Inhaltsangabe
_Chapter 1: Introduction.- PART I: Dionysiac and Visualised Chronotopes.- Chapter 2: The Dionysiac Chronotope.- Chapter 3: The Visualised Chronotope.- Chapter 4: Dionysiac Language.- PART II: The Time After.- Chapter 5: Visual and Linguistic Nihilism.- Chapter 6: "Wakers-of-the-Dead".- Part III: Hölderlin's Retrieval of Dionysiac and Visualised Chronotopes.- Chapter 7: The Dionysiac Chronotope (Pre-1799-1799).- Chapter 8: The Dionysiac Chronotope (1799-1802).- Chapter 9: The Dionysiac Chronotope (1802-1804 and after).- Chapter 10: Dionysiac Language (Pre-1799-1802).- Chapter 11: Dionysiac Language (1802-1804 and after).- PART IV: Conclusion.- Chapter 12: Nationalism.- Chapter 13: Christianity.- Chapter 14: Hölderlinian Hyperabstractions.- CODA: "Holy Madness"?.- Index.- Bibliography.
Rezensionen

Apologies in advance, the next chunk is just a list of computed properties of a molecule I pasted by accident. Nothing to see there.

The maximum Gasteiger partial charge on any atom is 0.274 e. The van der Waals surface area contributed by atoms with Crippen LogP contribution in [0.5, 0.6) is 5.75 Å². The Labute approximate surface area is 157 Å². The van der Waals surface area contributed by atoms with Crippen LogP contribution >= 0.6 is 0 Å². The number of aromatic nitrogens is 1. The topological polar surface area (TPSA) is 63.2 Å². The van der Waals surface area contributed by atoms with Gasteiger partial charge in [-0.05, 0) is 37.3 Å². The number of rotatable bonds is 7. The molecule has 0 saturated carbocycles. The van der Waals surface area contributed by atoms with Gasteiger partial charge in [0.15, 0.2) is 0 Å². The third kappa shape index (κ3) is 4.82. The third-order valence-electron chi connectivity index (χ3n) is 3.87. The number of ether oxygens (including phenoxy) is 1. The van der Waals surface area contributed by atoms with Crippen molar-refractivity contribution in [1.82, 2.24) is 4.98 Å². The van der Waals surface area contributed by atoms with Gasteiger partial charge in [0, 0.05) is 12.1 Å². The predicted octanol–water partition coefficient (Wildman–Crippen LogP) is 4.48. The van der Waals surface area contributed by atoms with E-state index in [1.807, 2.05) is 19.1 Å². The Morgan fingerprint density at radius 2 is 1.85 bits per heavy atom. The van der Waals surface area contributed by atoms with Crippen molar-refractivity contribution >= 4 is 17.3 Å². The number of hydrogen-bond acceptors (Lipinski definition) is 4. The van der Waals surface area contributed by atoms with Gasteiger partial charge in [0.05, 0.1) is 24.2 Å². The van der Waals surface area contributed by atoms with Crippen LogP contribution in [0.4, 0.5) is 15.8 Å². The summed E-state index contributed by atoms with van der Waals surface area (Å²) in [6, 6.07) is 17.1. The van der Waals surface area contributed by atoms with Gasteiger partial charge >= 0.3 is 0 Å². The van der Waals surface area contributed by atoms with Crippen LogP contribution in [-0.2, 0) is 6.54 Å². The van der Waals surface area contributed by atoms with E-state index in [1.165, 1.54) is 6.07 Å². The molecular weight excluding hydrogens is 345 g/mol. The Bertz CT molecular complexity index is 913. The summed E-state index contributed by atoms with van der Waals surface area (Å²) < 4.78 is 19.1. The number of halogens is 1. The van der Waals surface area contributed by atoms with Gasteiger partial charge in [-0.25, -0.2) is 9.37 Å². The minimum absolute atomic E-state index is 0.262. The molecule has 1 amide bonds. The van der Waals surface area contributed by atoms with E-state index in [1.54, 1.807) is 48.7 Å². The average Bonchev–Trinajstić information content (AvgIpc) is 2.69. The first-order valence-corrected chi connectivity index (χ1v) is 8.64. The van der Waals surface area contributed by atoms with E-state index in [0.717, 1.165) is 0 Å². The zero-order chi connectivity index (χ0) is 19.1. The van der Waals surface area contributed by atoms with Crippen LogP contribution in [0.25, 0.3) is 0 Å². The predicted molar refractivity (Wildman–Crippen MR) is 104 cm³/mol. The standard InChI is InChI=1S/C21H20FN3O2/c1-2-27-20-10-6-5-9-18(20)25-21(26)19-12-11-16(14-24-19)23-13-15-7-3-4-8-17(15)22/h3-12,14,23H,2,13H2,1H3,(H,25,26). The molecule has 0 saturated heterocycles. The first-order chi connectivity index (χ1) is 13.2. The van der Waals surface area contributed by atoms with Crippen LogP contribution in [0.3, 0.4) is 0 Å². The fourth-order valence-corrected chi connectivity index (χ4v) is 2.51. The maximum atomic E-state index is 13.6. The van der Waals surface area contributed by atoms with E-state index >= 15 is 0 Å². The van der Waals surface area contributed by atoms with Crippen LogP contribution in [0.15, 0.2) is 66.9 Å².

"Lucas Murrey shares with his subject, Hölderlin, a vision of the Greeks as bringing something vitally important into our poor world, a vision of which few classical scholars are now capable." -Richard Seaford, author of Money and the Early Greek Mind and Dionysus . "Here triumphs a temperament guided by ancient religion and that excavates, in Hölderlin's translations, the central god Dionysus of Greek tragedy." -Bernhard Böschenstein, author of "Frucht des Gewitters". Zu Hölderlins Dionysos als Gott der Revolution and Paul Celan: Der Meridian . "Lucas Murrey takes the god of tragedy, Dionysus, finally serious as a manifestation of the ecstatic scream of liberation and visual strategies of dissolution: he pleasantly portrays Hölderlin's idiosyncratic poetic sympathy." -Anton Bierl, author of Der Chor in der Alten Komödie. Ritual and Performativität "Hölderlin most surely deserved such a book." -Jean-François Kervégan, author of Que faire de Carl Schmitt? "...fascinating material..." -Noam Chomsky, author of Media Control and Nuclear War and Environmental Catastrophe .